Barri Gòtic- The Gothic quarter in the centre of old Barcelona with some of the buildings going back to the Roman era. Medieval architecture is quite common here and the attraction of these buildings brings in over a million tourists to Barcelona every week. One can view the remains of the squared Roman Wall. El Call, the medieval Jewish quarter, is located within this area too. Most of the quarter is closed to regular traffic.
Flamenco Shows- Enjoy an evening of passion, music and traditional Spanish dance with the experience of a flamenco show. Flamenco Show ticket prices depend on the option you take, either with or without a meal. There are also different prices for adults and children.
Hop on Hop Off Bus Tour- This is an easy way to get around to see the main sights of Barcelona. You can simply hop on the bus, and hop off to see the sight and then, hop back on another bus to go to the next sight. Commentary is given in 10 different languages. Ideal for those who want to see an overview to the city without the planning.
Barcelona Walking Tours- Much of central Barcelona has been pedestrianized, with wide-open boulevards that make walking tours a very pleasurable way to visit the city. In the Barri Gotic area (historic quarters) you have nearly a whole day's worth of sights to experience alone without the need for taking any form of public transport. In this area you will see the neighborhoods where the great painters Picasso and Miró grew up. You will also see examples of Catalan architecture the most notable being Barcelona Cathedral.
There's also: Gothic Quarter (Historic Quarter) Walking Tour, Modernist Walking Tour, Picasso Walking Tour, Gourmet Walking Tour, and Tapas Evening Walking Tour.
Barcelona Tour By Bike- Sight seeing by means of a bike is one of the most enjoyable and easy ways to see the city. You will have a very fit guide who will give commentary as you go. Sights included are Cuitadella Park, Barcelona Cathedral, Olympic port and Gaudí's Sagrada Familia. The Citibank NYC bike plan used Barcelona as an example.
Catalunya Bus Turistic (Wine & Cava Route)- These tours will take you to the Penedès region of Catalonia for a guided tour and tasting at Jean Leon Winery. Then another guided tour where you match three cheeses to three wines at Bodegues Torres. A final guided tour with a cava tasting along with Catalonian tapas at Freixenet. Children are free. Duration: 8.5 hours. 8:30AM Depart from Barcelona. Return around 4:30PM.
Inclusion: English-speaking guide / Wine tasting / Tapas / Cheese tasting
Regional Spanish Wine
Wine has been produced here since the time of the Romans, who started planting and producing grapes near Tarragona (which was the Iberian capital at the time). Since then, the winemaking region spread and flourished until the 19th century Phylloxera crisis killed most of the red grapes grown there. Approximately 25% of the total wine production in Spain is produced in Catalonia. Spain has more land area in grape production, 2.9 million acres planted, than any other country. It is #3 in global wine production behind France and Italy (the U.S. is #5). In consumption, Spain is 9th in the world.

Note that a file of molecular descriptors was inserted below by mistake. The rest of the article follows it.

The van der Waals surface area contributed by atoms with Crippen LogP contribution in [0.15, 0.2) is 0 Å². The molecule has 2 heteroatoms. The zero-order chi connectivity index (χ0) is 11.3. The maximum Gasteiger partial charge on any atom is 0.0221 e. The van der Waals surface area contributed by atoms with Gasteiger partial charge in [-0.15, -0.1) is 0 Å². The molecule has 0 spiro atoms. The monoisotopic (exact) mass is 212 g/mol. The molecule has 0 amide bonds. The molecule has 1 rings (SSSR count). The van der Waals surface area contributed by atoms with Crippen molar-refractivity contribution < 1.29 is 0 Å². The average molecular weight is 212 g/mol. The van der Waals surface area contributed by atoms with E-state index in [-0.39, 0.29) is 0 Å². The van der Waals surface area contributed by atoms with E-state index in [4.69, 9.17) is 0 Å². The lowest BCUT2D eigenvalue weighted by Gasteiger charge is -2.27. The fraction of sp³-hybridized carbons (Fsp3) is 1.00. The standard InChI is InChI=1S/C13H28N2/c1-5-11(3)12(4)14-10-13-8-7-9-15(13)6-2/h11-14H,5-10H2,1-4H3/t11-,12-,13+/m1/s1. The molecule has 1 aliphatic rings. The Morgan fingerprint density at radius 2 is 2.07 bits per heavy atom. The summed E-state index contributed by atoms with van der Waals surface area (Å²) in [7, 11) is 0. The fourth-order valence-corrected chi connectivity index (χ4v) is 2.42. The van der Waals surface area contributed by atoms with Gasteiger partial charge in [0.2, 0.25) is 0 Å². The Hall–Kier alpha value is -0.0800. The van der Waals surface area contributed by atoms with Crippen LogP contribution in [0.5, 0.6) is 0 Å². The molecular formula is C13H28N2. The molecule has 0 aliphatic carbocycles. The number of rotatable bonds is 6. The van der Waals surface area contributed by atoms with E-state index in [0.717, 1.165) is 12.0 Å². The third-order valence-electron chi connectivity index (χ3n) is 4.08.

Priorat- Old wine making region with a modern twist in this tinny, mountainous region near Barcelona. Terraced hillsides of slate are common with very old vines of Garnacha and Cariñena, typically blended with small amounts of Cabernet Sauvignon and Merlot. These are massive, inky wines of distinct character and reputation. Stay at the charming Hostal Sport in the town of Faiset with its private garden and large wine collection. Albert Costa, the winemaker owner of Vall Llach wine cellars in the town of Porrera is well worth looking up and visiting. His superb Priorat wines are available in the US. If you have time take a tour of the partially restored Carthusian Monastery Scala Dei and the tiny city of Siurana, high up on a narrow winding road. Be prepared to walk to the walled city.
Tarragona- If you have an extra day the trip to Tarragona is very worthwhile. The city has managed to combine its Roman legacy, recognized as a World Heritage Site, with its medieval past. There is 9 miles of Mediterranean coastline and beaches surrounding the city. During mid-September, the Santa Tecla Festival honors the city's patron saint. The highlight of the festival is the champion human towers in the main square. Some were 9 levels high (think 50 feet, with several hundred participants) with a 4-6 year old child reaching the top. The best of the organizations sponsoring the towers came from Tarragona. The Hotel Ciutat de Tarragona is perfectly located in the center of the city.
Penedès Spanish Wine Region is close in proximity to Barcelona on the Mediterranean coastline. The region is known for its Cava. Cava is the Spanish term for sparkling wine. It is produced in the Traditional Method, much like Champagne, where the wine ferments in the bottle, until it is ready to be corked. Cava is usually a blend of 3 grapes: Viura (aka Macabeo), Parellada, and Xarel.lo. The name Cava derived from the "caves" where the sparkling wine was created. Cava wines spend 9 months aging in bottles following fermentation. 90% of Spanish Cava wines come from the Penedès region. Most people know the brands Freixenet & Codorniu, but there are several small quality producers, such as Recaredo– where you can tour the cava cellar in Sant Sadurni de Noya before your wine tasting. If you have time, walk a block to Simon Chocolates where you can sample their small batch delights.
Visit Torres- probably the best known Spanish wine in the US and Spain's largest family-owned winery. In 1870, Jaime Torres established a winery at Vilafranca del Penedes, an hour plus drive from Barcelona. In 1979, Torres Corona Mas La Plana 1970 beat out Chateau Latour and other Bordeaux wines in the Gault Millau Paris Olympiad blind tasting. The winery is run today by Miguel Torres Jr., with wineries in Chile, California, as well as Catalonia, Rioja, Toro, Ribera del Duero and Conca de Barbera. They have introduced grape varieties such as Chardonnay, Riesling, Sauvignon Blanc, Cabernet Sauvignon, Cabernet Franc and Pinot Noir, not commonly used in Spanish wines. It seems like a Disney theme park with the tram tour through a tunnel under the winery. The tram also takes visitors through the grounds and to view a film about the firm. There is a museum, tasting room and gift shop. If you are a special guest you might be invited to lunch with Miguel Jr. in the nearby town where his family lives.